This small, late 16th century portable organ, manufactured in Nuremberg, found a new owner for €95,000 (£81,895) at Lempertz.

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With only half the 266 lots finding buyers on auction day, the sale of the De Leye collection at Lempertz (25/20% buyer’s premium) in Cologne on July 15 was far from a white-glove event. Nevertheless, the saleroom achieved numerous notable results for the objects that had been amassed by the renowned Belgian dealer Bernard De Leye over the last four decades.

A familiar face at fairs from Maastricht to Shanghai, De Leye was for several years president of the Belgian Chamber of Experts in Works of Art and of the BRAFA art fair.

His speciality is gold and silver works of art, primarily from France and the Netherlands, generally with an aristocratic or royal provenance, but his taste is eclectic and the auction also included antiques from all eras and some with low four-figure guides.

Magnificent ewer


A late 18th century silver gilt ewer with matching basin was the most expensive item from the De Leye collection, bringing €900,000 (£775,860) at Lempertz.

Many of the top lots went to De Leye’s compatriots. Belgian collectors picked up most of the six-figure pieces, including the magnificent silver gilt ewer with matching basin created in 1770 by the Parisian silversmith Jean- Baptiste-François Chéret for the Marquis and Marquise de Montmelas (previewed in ATG No 2499), which was knocked down for €900,000 (£775,860), just shy of the €1m Lempertz was hoping for.

An added attraction were four drawings by Chéret, which documented the route of the craftsman to his final design.

It was a similar story when another Belgian collector purchased the 17th century amber and ivory altar also previewed in ATG No 2499. It was knocked down for €260,000 (£224,140), slightly below the guide.

Another Belgian buyer paid a mid-estimate €210,000 (£181,035) for a parcel gilt silver drinking vessel in the form of a stag created by the Stuttgart silversmith Johann Jakob Wagner, c.1680.

Lempertz had high hopes for a mid-16th century, intricately carved elephant tusk with gold mounts and set with precious and semi-precious stones. The so-called Eingehurn belonged to Andreas von Thüngen, one-time canon of Wurzburg cathedral.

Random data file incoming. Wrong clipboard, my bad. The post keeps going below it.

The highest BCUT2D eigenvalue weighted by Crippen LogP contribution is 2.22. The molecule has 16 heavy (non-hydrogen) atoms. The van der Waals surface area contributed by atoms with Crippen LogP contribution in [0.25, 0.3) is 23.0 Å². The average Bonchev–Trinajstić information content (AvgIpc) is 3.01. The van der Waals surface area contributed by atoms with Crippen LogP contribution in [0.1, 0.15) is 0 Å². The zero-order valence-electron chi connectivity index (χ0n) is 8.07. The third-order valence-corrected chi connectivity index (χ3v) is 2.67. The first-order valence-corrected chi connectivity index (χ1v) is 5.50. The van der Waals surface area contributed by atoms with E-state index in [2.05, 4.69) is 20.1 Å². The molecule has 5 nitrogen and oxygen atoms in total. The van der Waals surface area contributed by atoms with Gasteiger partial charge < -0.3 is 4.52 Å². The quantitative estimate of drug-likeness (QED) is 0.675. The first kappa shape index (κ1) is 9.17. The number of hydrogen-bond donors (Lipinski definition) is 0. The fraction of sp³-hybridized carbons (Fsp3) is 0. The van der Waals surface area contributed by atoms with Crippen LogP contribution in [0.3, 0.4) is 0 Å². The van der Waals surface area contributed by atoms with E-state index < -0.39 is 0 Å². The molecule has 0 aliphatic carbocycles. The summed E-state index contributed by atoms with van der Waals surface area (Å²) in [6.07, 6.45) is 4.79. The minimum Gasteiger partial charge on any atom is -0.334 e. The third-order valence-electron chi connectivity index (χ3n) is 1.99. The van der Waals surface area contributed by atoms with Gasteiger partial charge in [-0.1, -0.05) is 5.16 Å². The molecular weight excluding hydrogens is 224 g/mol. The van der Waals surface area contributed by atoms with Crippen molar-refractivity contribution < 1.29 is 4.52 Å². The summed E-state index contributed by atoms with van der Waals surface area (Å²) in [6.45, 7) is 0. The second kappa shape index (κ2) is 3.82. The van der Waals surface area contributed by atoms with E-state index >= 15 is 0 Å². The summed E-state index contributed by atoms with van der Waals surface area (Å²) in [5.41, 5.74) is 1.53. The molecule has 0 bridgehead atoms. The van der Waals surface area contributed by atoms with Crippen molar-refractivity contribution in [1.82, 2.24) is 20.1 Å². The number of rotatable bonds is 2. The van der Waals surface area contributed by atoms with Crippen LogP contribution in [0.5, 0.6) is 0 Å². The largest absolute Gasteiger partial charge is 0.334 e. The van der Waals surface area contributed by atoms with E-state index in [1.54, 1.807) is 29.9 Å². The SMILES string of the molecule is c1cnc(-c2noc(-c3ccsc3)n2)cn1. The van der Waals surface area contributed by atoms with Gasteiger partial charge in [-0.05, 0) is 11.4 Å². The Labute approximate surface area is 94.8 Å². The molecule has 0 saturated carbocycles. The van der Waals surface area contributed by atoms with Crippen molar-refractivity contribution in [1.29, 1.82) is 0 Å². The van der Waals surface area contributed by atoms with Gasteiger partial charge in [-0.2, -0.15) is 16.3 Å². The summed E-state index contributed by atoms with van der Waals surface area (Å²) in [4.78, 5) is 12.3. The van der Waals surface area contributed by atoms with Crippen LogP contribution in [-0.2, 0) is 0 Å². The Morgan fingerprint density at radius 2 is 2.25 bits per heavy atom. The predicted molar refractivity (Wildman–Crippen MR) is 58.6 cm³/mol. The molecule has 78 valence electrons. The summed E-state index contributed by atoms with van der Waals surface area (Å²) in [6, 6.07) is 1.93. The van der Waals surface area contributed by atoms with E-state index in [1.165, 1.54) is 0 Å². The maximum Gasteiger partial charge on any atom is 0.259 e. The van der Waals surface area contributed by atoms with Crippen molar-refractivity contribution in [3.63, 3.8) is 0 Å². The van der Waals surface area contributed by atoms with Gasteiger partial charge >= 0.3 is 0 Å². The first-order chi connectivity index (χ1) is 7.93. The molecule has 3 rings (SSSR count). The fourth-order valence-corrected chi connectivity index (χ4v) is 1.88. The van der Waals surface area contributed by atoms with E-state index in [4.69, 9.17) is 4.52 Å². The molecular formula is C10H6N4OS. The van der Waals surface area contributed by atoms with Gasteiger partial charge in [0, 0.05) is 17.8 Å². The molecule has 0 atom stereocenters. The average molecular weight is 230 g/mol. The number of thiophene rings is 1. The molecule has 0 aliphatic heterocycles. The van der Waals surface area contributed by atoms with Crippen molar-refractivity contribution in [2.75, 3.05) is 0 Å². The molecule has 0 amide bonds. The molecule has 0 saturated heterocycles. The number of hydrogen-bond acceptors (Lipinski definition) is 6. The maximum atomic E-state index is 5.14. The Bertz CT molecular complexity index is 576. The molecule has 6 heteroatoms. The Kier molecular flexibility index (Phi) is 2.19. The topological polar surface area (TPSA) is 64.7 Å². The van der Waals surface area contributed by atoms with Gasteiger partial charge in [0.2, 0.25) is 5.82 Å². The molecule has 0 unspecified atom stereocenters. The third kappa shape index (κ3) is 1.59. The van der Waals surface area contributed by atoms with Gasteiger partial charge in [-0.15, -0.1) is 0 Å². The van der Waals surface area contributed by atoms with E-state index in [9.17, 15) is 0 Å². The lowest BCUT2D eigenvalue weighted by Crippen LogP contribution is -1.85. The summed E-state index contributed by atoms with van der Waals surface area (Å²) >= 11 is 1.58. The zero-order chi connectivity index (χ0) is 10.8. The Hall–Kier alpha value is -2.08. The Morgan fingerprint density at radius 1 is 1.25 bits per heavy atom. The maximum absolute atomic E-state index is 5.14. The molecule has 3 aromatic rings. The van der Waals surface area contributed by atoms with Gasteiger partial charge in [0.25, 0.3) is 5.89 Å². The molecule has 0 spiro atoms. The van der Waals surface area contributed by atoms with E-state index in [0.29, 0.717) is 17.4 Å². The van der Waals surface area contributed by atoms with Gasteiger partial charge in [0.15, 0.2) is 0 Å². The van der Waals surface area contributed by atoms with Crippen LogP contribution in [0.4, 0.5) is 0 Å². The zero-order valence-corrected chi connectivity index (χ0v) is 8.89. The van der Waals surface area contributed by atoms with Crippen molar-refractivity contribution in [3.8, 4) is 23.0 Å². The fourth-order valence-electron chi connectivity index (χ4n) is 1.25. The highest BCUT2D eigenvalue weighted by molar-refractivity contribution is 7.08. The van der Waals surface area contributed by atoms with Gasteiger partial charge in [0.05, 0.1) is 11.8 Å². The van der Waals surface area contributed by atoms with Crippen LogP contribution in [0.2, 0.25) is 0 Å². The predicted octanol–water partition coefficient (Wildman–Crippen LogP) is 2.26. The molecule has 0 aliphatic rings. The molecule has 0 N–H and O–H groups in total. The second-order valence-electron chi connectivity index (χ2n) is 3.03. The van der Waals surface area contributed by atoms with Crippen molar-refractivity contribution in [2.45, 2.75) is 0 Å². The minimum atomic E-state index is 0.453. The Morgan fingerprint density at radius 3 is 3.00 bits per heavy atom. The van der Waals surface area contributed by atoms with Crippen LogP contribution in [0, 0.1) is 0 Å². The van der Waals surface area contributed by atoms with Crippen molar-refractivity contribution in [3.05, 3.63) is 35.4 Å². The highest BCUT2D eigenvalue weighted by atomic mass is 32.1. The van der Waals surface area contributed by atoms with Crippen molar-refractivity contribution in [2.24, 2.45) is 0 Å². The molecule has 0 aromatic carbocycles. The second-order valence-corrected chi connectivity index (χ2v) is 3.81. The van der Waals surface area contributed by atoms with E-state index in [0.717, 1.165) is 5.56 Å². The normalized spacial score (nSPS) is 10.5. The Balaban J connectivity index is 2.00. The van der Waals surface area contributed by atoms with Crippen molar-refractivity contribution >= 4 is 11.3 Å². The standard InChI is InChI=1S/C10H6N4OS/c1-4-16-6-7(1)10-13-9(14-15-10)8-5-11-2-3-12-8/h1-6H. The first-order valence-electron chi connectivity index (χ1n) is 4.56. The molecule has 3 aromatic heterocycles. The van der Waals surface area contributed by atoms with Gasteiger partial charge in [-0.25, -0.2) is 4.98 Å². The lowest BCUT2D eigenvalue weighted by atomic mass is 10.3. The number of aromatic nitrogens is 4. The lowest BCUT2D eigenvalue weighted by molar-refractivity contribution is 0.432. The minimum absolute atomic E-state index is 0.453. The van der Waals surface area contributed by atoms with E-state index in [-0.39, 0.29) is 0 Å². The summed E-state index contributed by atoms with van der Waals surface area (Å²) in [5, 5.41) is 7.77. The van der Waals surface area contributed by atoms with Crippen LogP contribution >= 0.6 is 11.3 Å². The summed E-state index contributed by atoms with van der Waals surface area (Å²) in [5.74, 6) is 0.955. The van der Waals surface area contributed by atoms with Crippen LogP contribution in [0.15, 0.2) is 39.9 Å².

The final bid of €500,000 was, however, not enough to meet the reserve; it remained unsold, as did a highly ornate silver and lapis lazuli hourglass from 1589 which Pope Sixtus V presented to Ferdinand I Medici on occasion of his marriage to Christine of Lorraine. Lempertz had expected to achieve €400,000.

Eye for the unusual

The bidders had a keen eye for the unusual and several positive surprises emerged, such as the €110,000 (£94,830) for a mid-17th century, silver mounted rock crystal crucifix, probably of Austrian origin, which went over the upper estimate and is now part of a Swiss collection.

Highly sought after was a small portable organ, designed to be placed on a table. It was attributed to an unknown craftsman in Nuremburg, working in the last quarter of the 16th century. By tradition it was presented by Countess Marguerite de Lalaing of Berlaymont to the convent in Brussels bearing her name that she founded in 1625. Bidding began at €60,000 and the painted organ found a new owner for €95,000 (£81,895).

A Norwegian collector went way over the guide to secure an early 17th century, south German powder horn. The gilt bronze-mounted stag horn was carved with a nude figure of Lucretia plunging a dagger into her chest. The estimate of €2000-3000 was left behind quickly and the bids continued to €30,000 (£25,860).

From about the same period, but of Dutch origin, was an oval silver relief with the Temptation of Christ, attributed to Arent van Bolten, a silversmith from Zwolle. It more than trebled its estimate at €34,000 (£29,310).

Ivory was the favoured material used by 17th century Flemish sculptor François van Bossuit, to whom a relief with The Flaying of Marsyas was attributed. A collector put up a mid-estimate €170,000 (£146,550) to see off the competition.

A Belgian buyer was able to pick up a 2ft 6in (75cm) high, 17th century ivory Corpus Christi for a below-estimate €165,000 (£142,240). It is considered to be the work of Mattheus van Beveren of Antwerp, about whom little is known, other than that he created large format church sculptures as well as small figures and medals.

Gold beaker


This gold and enamel beaker was created in Paris for the World’s Columbian Exposition in Chicago, held in 1893. It was purchased at Lempertz by a Parisian dealer for the estimated €120,000 (£103,450).

Among the more modern pieces in the collection was a 22ct gold beaker, designed and executed by the Parisian goldsmith Jules- Paul Brateau and the enamellist Paul Grandhomme for the World’s Columbian Exposition in Chicago, held in 1893 to celebrate the 400th anniversary of the discovery of America by Christopher Columbus.

The beaker was decorated with an enamel frieze of a wine harvest and three large masks in relief: one a faun’s head, one a woman’s head with flowing hair and one of a panther’s head.

After a brief tussle it sold to a Parisian dealer for the estimated €120,000 (£103,450).

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